Foundations of Intellectual Property

Legitimacy. Most countries legally protect intellectual property, mainly for four substantive reasons :
  • the legitimate right, on both moral and economic grounds, of the creators and entrepreneurs over the fruit of their work, of their own risk-taking and of the expression of their personality (the creator/initiator of an innovative project generally puts his (her) whole heart into it),
  • the well understood interest of the community to enjoy the benefits of this creative work and to disseminate and capitalize on the knowledge of such work,
  • the promotion of creativity and loyalty in business which strengthens the economic efficiency: in an economy where ideas have primacy, where it’s the innovation that creates value, it is only normal that the players seek to protect these ideas or, at the very least, the economic profit they can make from them; the intellectual property must, therefore, allow to guarantee the availability of the temporary income that a company can draw from an innovation ;
  • the establishment of legal tools to facilitate technology transfers in the form of direct investments, joint ventures, licences, etc.

Legal foundation. In Europe, the principle on protection of intellectual property is enshrined in Article 77 of the Charter of Fundamental Rights of the European Union :

“1. Everyone has the right to own, use, dispose of and bequeath his or her lawfully acquired possessions. No one may be deprived of his or her possessions, except in the public interest and in the cases and under the conditions provided for by law, subject to fair compensation being paid in good time for their loss. The use of property may be regulated by law in so far as is necessary for the general interest. 2. Intellectual property shall be protected.”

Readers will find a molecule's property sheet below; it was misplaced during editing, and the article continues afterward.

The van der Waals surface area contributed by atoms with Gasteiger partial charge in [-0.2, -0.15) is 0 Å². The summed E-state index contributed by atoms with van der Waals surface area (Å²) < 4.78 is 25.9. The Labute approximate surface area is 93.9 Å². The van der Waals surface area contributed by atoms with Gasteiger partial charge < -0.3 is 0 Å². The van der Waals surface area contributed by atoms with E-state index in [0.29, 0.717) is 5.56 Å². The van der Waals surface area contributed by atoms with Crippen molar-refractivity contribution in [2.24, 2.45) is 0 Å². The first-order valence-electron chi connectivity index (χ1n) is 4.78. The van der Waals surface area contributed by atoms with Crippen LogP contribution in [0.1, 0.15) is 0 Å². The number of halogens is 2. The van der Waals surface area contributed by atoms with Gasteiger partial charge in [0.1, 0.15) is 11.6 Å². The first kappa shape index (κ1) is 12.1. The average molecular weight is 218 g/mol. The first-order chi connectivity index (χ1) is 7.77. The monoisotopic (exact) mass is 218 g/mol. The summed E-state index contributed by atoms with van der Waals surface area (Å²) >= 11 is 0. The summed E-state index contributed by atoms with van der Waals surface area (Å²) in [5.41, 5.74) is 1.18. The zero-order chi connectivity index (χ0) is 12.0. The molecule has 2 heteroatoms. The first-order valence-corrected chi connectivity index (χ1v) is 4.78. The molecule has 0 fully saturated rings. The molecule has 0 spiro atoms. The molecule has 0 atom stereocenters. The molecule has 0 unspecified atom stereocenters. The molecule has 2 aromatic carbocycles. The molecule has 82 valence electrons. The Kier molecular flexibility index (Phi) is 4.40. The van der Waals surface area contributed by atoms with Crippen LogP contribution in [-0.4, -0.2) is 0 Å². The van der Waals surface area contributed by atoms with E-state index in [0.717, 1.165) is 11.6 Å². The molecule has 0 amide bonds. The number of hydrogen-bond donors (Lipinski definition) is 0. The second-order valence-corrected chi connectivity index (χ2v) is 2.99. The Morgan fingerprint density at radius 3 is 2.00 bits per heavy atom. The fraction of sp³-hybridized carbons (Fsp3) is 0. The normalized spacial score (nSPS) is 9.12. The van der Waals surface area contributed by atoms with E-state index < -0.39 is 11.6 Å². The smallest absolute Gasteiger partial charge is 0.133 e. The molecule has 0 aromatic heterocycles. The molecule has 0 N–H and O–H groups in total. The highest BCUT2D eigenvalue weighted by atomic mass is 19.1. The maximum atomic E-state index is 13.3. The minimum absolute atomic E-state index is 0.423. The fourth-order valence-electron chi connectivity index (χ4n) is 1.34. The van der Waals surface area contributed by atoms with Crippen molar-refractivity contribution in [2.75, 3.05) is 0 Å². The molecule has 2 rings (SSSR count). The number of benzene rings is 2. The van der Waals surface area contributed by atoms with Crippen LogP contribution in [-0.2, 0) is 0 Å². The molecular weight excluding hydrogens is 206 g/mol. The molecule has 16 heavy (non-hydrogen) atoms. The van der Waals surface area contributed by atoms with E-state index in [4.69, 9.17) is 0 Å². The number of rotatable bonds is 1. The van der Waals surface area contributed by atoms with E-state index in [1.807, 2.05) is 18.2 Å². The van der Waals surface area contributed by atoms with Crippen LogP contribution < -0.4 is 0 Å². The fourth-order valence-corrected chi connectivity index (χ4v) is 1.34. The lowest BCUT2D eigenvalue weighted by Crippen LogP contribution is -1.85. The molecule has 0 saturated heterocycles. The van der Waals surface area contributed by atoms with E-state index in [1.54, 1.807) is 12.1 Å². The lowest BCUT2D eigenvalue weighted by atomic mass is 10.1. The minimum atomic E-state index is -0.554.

In the United States, the recognition of the industrial property rights of the designer over his or her creation is enshrined in Article 1, Section 8 of the Constitution: “The Congress shall have power (…) to promote the progress of science and useful arts, by securing for limited times to authors and inventors the exclusive right to their respective writings and discoveries.”

In China, the amendment of the Constitution of 2004 guarantees henceforth the protection of private property, which includes the intellectual property.

General operating principle. The intellectual property rights hinder the rule of free competition
  • by conferring monopolies,
  • by providing means to hinder the rivals,
  • by allowing to organize competition and partnerships.
The monopoly is conferred
  • in return for a sharing of the invention with the public where patents are concerned,
  • in order to guarantee the origin of goods where trademarks are concerned,
  • for confirming a copyright or simply protecting the investments on aesthetic creations where the designs are concerned.
The intellectual property rights confer a right to prohibit, which consists in
  • the freedom of choice with respect to the persons authorized to operate,
  • the possibility of distorting competition within certain limits,
  • The possibility of selling or leasing of monopoly.
In the event of dispute, the holder of the rights or its licensees is (are) entitled to claim through the courts
  • the legal prohibition, subject to daily fine for delay in performance, of operation (manufacture, marketing, use, import) of goods or services to which the intellectual property right is applied,
  • The compensation for the damage suffered due to an exploitation not authorized by the rights holder.
In the course of trade, the intellectual property portfolio of a company or of one of its business segments provides
  • backup to facilitate the establishment of agreements with partners, for example, cooperation agreements and licences, which then constitute a direct source of income through royalties,
  • a guarantee and an advantage of obtaining funding,
  • a precise definition of the know-how of a company at a given date.